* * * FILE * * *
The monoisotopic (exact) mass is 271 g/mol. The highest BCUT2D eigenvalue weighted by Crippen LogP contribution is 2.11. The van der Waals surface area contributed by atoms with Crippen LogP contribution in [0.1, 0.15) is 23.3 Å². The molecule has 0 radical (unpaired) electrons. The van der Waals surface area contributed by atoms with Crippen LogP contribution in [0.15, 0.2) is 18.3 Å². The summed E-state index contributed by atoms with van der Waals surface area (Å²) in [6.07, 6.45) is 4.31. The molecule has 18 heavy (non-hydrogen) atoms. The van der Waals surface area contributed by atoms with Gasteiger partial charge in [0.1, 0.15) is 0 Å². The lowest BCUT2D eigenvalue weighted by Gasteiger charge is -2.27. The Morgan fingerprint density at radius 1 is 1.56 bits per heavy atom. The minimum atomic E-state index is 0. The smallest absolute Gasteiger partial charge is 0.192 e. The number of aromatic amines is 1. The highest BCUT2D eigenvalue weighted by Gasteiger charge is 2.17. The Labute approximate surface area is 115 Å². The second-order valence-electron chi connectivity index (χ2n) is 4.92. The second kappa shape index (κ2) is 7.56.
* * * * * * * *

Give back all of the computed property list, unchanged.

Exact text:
The monoisotopic (exact) mass is 271 g/mol. The highest BCUT2D eigenvalue weighted by Crippen LogP contribution is 2.11. The van der Waals surface area contributed by atoms with Crippen LogP contribution in [0.1, 0.15) is 23.3 Å². The molecule has 0 radical (unpaired) electrons. The van der Waals surface area contributed by atoms with Crippen LogP contribution in [0.15, 0.2) is 18.3 Å². The summed E-state index contributed by atoms with van der Waals surface area (Å²) in [6.07, 6.45) is 4.31. The molecule has 18 heavy (non-hydrogen) atoms. The van der Waals surface area contributed by atoms with Gasteiger partial charge in [0.1, 0.15) is 0 Å². The lowest BCUT2D eigenvalue weighted by Gasteiger charge is -2.27. The Morgan fingerprint density at radius 1 is 1.56 bits per heavy atom. The minimum atomic E-state index is 0. The smallest absolute Gasteiger partial charge is 0.192 e. The number of aromatic amines is 1. The highest BCUT2D eigenvalue weighted by Gasteiger charge is 2.17. The Labute approximate surface area is 115 Å². The second-order valence-electron chi connectivity index (χ2n) is 4.92. The second kappa shape index (κ2) is 7.56.